I’ve watched him throughout the tournament, and everyone has seemed to have a great game plan but they all kind of resort back to what they know and that’s chasing him. Staying composed and calm is going to be a big key in this fight once we get in there. I can say what I’m going to do until we get in there and that door closes. Once we touch gloves, an entirely different animal comes out. Once he realizes what he’s dealing with when that door closes, that’s when the fun starts.
There are pros and cons to the tournament style. What’s your thoughts on it?
I would say I kind of don’t like it. If this was back in the day and it was the old PRIDE rules and we get the whole tournament done in one or two nights, I’d be all about it. I feel like those were the best tournaments that MMA had put on. Obviously, with COVID happening during the tournament, it’s been a little prolonged and having two fights in the past two years isn’t ideal. At the end of the day, after going through knee surgery, it gave me time to recover and I have to count my blessings where I can. I’m still in the tournament and I take that as a blessing. Finishing everyone in the tournament is a big stamp on my career. I’m going through the entire tournament with finishes. At the end of the day, it’s a fat payday and I’m looking forward to it.
After the surgery, how long would you say it took for you to get to a level to where you were no longer thinking about the knee?
[Darrion] Caldwell and I were supposed to fight in June. I signed the contract and was ready to fight and about 80 percent. It would’ve been perfect timing, but that fight got postponed. By the time June came, I was ready and after that, it was good. It was about six months after surgery before I felt I was good.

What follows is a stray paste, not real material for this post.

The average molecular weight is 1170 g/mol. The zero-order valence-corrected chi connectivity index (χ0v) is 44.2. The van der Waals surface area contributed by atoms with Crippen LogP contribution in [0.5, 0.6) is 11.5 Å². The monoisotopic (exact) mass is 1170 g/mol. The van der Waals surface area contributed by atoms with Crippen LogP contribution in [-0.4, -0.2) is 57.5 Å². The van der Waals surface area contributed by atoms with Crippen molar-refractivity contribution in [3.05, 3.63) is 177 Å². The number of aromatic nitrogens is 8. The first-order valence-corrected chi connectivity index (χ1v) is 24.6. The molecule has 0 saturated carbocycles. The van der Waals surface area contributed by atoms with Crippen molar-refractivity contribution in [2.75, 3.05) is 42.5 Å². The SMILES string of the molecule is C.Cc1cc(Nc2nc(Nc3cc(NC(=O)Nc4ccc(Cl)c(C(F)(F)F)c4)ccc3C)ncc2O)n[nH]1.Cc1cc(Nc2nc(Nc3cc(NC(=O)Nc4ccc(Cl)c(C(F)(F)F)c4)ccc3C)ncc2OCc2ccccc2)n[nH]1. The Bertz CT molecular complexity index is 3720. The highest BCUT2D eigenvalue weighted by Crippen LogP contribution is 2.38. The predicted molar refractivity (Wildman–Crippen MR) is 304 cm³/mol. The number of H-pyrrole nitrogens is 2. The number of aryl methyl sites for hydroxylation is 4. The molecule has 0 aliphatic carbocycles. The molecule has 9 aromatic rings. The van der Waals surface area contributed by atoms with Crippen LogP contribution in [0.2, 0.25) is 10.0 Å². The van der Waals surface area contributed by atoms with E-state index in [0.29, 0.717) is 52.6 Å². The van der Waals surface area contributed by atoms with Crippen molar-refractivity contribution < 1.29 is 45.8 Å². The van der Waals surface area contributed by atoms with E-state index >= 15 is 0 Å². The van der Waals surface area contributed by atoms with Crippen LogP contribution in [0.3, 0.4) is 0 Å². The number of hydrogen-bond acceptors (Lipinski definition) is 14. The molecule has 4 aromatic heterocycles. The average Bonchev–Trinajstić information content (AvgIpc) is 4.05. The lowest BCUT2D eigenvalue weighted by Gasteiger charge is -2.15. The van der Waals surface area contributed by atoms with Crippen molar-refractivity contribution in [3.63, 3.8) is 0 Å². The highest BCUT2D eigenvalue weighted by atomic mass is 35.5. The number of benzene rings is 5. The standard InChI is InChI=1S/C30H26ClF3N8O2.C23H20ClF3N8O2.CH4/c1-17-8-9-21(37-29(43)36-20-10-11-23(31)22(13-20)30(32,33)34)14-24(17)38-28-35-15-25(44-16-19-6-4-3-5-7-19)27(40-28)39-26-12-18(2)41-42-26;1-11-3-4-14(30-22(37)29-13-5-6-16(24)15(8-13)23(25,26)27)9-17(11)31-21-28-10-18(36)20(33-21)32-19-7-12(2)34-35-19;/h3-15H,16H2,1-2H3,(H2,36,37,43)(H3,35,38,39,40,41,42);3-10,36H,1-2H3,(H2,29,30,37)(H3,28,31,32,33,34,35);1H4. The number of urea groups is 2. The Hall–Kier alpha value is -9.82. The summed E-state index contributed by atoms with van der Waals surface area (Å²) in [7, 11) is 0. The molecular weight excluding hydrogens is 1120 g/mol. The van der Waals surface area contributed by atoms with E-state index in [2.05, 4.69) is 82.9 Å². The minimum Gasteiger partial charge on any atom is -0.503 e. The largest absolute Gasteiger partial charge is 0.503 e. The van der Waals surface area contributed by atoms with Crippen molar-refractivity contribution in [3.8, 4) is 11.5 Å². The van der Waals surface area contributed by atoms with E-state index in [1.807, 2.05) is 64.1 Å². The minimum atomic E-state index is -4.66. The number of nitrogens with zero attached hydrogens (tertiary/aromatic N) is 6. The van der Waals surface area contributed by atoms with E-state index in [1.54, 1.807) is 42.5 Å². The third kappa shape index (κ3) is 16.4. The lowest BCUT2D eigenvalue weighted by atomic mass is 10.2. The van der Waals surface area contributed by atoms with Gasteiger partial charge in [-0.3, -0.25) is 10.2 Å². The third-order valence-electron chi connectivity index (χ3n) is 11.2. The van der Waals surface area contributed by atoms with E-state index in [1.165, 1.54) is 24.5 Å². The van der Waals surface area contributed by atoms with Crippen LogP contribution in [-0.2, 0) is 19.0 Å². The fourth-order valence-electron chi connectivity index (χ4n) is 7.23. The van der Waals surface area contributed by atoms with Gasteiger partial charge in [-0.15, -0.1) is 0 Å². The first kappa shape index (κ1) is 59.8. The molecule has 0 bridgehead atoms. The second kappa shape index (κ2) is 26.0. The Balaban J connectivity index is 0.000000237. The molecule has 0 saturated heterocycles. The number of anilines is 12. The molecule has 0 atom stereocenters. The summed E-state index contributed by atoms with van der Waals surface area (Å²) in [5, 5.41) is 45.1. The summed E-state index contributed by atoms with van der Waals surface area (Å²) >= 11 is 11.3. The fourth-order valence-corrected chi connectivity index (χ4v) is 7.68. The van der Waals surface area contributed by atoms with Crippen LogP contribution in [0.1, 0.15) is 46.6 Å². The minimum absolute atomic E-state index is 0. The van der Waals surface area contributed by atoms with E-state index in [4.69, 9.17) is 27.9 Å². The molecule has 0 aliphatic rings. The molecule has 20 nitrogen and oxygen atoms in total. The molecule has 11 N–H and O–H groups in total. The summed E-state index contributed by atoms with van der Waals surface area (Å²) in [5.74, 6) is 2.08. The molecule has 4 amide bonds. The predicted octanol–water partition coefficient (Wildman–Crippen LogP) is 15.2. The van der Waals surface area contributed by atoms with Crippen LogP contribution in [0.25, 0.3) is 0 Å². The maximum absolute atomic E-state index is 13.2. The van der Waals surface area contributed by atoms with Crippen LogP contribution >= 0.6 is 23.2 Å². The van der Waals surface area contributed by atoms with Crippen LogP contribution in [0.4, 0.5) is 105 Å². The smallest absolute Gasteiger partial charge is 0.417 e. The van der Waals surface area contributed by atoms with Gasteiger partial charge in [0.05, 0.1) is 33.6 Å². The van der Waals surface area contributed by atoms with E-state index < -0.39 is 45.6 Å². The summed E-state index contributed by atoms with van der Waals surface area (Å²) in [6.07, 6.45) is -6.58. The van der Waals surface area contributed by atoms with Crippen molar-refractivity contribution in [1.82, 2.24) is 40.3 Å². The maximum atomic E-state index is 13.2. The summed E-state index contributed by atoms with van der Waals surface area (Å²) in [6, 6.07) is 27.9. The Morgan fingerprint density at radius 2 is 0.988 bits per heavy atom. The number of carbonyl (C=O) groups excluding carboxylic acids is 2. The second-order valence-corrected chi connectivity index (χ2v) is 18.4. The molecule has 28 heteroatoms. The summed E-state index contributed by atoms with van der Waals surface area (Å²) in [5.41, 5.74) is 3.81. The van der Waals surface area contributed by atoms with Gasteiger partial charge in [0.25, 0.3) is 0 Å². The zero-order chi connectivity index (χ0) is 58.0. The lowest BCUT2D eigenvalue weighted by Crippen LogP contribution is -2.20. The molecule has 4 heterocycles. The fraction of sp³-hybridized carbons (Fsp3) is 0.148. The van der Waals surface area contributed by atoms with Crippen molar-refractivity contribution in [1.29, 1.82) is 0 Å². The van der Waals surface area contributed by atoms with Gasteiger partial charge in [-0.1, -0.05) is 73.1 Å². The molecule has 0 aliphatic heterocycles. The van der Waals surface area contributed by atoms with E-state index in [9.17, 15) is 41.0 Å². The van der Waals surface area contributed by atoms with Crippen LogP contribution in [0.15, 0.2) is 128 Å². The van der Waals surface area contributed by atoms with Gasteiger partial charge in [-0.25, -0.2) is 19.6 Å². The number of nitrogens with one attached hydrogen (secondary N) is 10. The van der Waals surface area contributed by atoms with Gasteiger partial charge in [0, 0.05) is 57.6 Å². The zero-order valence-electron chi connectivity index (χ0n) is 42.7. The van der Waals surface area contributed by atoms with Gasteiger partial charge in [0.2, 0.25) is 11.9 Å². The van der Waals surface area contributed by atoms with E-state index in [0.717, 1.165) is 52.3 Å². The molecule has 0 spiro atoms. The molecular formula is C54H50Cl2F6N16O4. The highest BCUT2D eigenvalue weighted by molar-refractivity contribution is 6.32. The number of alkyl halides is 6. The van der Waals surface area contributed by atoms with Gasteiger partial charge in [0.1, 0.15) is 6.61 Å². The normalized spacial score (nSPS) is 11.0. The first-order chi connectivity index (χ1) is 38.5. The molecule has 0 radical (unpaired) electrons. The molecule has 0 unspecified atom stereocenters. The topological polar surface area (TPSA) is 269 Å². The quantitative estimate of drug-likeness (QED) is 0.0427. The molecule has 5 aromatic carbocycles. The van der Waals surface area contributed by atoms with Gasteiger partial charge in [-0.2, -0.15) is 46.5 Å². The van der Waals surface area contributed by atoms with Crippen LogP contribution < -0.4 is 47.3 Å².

What does a typical day of camp consist of for you?
From a nutritional standpoint, that depends on my weight. One night, I had asparagus, a wagyu bone-in ribeye, and spinach. This morning, I woke up, had an egg white omelet with a little bit of the leftover steak. Training wise, running is key to get my weight down. My dad has these crazy ass workouts that I hate with a passion, but I love at the same time. We call him the Wizard because he comes up with some crazy stuff. For the most part, it’s two days on with three practices, including the run at day and night. That’s about it. A good run, then a hard practice in the morning with the team. The nighttime practice is more mitt work, strength and conditioning, and we go from there.
Have you allowed yourself to consider what you would do with that million-dollar prize?
Real estate and some investments is a great way to go. I live in Los Angeles, and a mil is a nice down payment on a nice house in the neighborhoods I’m trying to live in, if even a down payment at that. It’s a great start and I can pay my dad’s house off and go put a nice down payment on something for myself and look at what’s to come in the future. Being undefeated and seeing a million dollars, I feel I shouldn’t see anything under that. I want to keep reaching new plateaus and change the sport of mixed martial arts altogether. There’s nothing really left for me at the 145-pound division. I’ll have had 18 fights at that point in that division, so I’ll go up to 155 pounds and dethrone Patricio there as well and see how things go from there.